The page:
Senate derails Hight's nomination as DISA director

Marriage to executive in charge of business development at Northrop Grumman raises conflict-of-interest concerns.

The Senate apparently sidelined on Tuesday the nomination of Rear Adm. Elizabeth Hight as head of the Defense Information Systems Agency because her husband works for a major Defense contractor, according to sources including the Defense Department.

Comment on this article in The Forum.Hight, who currently serves as DISA's vice director, was slated to take command when the agency's current director, Air Force Lt. Gen Charles Croom, retires in July. President Bush nominated Hight for the post on Feb. 5, but the Senate Armed Services Committee scuttled her nomination at the insistence of a panel member, Defense and industry sources said.

The member, whom sources did not identify, was concerned that Hight would be in charge of a major Defense agency that purchases billions of dollars in information technology hardware and services while married to a top executive managing business development at Northrop Grumman. The company is the third-largest contractor at Defense, according to a ranking of Defense contractors compiled annually by Government Executive.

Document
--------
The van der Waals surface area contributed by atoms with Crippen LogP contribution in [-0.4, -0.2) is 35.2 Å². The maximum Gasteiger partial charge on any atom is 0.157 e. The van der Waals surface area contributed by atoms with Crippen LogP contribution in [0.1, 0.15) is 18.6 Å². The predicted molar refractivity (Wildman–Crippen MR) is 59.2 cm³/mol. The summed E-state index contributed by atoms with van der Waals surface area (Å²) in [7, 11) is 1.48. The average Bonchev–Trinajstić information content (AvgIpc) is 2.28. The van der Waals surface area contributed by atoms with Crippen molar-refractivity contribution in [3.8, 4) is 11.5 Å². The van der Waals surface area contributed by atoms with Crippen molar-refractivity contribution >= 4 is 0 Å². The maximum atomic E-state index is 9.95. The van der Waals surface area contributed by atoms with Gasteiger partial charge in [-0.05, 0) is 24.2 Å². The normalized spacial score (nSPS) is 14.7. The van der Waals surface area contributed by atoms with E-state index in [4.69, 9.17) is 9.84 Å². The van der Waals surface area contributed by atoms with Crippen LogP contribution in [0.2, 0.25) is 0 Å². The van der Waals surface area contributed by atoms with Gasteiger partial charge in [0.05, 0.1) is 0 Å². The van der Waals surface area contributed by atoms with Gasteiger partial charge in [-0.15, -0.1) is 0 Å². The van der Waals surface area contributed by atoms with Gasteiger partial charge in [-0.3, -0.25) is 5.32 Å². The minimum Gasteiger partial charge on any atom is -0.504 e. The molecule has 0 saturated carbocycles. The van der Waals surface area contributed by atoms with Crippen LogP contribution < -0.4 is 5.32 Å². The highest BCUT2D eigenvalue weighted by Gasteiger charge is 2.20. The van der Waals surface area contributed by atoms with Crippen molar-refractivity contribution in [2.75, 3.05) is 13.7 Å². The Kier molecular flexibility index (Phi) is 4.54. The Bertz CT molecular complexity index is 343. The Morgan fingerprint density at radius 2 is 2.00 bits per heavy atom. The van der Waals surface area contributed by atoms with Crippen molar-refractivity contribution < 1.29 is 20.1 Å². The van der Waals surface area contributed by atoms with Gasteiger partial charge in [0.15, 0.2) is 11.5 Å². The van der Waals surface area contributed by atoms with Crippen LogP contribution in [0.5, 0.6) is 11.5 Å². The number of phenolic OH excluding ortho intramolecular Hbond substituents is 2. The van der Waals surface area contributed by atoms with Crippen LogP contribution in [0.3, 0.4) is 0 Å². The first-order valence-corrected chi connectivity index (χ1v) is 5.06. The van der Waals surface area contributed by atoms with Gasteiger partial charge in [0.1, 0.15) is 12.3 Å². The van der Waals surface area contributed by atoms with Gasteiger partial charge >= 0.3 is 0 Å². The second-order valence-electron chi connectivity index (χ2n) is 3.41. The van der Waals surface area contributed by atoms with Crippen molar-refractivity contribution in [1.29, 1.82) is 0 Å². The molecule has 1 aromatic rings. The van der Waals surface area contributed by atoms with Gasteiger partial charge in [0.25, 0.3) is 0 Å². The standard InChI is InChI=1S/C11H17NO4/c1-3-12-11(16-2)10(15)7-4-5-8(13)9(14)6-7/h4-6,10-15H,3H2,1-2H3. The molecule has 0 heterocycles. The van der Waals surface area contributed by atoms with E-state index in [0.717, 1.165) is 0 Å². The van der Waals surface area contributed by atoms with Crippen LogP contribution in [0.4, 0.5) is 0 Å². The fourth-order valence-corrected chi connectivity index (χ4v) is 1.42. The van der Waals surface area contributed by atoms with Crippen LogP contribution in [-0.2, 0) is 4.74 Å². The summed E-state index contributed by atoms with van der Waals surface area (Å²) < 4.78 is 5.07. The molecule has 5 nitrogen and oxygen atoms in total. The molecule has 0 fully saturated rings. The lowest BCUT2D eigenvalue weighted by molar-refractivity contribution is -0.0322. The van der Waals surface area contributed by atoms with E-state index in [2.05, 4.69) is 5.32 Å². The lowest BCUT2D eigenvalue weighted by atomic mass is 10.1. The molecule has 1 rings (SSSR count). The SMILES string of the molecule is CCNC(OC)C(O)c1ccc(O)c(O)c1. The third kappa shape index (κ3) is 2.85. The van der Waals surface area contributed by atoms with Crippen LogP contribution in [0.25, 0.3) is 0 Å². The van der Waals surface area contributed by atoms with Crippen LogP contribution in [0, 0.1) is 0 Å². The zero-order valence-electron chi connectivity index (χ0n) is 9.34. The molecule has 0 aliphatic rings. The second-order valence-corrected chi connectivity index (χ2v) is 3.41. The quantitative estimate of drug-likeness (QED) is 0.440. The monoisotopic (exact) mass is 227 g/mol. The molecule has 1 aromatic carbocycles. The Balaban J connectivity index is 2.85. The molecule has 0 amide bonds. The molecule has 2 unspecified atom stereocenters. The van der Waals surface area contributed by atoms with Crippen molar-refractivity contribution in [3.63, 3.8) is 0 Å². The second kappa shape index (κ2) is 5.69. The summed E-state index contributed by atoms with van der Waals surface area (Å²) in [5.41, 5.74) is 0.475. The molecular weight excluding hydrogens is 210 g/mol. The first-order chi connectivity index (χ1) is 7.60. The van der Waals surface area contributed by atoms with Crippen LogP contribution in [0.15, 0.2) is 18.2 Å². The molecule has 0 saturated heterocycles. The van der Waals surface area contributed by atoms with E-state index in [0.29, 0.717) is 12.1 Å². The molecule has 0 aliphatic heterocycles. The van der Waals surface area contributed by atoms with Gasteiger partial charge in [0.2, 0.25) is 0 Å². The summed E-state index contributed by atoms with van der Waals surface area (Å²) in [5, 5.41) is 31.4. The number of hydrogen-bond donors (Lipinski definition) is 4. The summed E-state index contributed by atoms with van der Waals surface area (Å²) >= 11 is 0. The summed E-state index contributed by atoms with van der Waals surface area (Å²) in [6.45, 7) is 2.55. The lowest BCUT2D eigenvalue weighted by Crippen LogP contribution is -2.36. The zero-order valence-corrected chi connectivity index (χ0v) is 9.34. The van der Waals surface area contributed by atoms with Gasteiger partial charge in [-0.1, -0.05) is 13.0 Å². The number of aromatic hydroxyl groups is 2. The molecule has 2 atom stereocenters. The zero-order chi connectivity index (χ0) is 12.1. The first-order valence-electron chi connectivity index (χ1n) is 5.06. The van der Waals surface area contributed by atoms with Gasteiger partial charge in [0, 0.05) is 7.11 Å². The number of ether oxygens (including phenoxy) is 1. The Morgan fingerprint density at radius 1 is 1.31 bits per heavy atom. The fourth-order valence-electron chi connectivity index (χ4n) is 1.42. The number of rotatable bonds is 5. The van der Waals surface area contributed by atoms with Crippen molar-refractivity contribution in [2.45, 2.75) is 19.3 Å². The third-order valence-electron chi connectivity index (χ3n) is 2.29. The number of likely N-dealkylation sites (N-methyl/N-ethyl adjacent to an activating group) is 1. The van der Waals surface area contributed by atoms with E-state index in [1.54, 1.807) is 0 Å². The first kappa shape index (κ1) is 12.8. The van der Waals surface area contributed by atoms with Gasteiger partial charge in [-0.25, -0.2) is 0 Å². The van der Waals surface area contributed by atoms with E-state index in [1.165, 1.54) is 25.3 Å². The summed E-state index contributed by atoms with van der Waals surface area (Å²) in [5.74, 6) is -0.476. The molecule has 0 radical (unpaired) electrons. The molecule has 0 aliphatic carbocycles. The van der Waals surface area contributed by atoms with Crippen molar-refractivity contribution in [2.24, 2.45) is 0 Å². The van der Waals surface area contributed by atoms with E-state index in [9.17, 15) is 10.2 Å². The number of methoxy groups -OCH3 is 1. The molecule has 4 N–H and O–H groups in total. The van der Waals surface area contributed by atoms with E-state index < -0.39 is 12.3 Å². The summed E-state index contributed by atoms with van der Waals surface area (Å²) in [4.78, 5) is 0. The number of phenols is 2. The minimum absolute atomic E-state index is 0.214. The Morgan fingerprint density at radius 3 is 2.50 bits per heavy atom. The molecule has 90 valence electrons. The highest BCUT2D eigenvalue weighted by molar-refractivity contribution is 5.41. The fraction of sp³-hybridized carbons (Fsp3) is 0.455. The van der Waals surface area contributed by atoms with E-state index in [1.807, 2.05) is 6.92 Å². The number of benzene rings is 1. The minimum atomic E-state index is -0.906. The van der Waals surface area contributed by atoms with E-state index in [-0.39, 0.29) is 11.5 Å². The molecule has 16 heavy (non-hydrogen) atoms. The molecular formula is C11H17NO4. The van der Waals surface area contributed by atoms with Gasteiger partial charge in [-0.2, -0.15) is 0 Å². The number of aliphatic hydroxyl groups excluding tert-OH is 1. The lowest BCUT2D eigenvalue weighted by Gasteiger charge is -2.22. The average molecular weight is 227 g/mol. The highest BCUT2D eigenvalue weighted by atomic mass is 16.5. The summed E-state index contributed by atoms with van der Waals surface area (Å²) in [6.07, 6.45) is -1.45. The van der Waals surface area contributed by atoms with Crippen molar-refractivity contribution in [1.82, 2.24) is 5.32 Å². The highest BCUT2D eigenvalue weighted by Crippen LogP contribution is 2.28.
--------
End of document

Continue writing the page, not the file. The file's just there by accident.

Hight's husband, retired Air Force Brig. Gen. Gary Salisbury, is vice president of business development and sales for Northrop Grumman's mission systems sector, defense mission systems division. The mission systems sector integrates complex, tactical, operational and strategic mission critical systems and has 17,000 employees and $6 billion in annual revenues.

While on active duty, Salisbury served as commander of DISA's interoperability and engineering organization from 1997 to 2000. He succeeded Croom in 2000 as director of command, control and communications systems at the Europe Command, which he held until his retirement in 2003.

The Senate's decision to shelve Hight's nomination was "a real tragedy," said Bernie Skoch, a consultant with Suss Consulting in Jenkintown, Pa., and a retired Air Force general who served a tour at DISA. She "would have brought fresh perspectives to the DISA job," he said. Hight would have been the first Navy director since DISA was formed as well as its first female leader.

Skoch said he believed that Hight and Salisbury could have kept their professional lives separate from their personal lives.

Defense is scrambling to find a replacement, but sources said the cancellation of Hight's nomination could not have come at a worse time, because Croom intends to retire on July 22 and the search for a new nominee comes just before Congress heads into its summer recess. Hight will continue in her job as vice director and nominal head of the agency until a replacement is nominated and confirmed, Defense and industry sources said.

The Armed Services Committee did not respond to questions by deadline. A Defense spokesman, the Navy and DISA did not respond to a query either.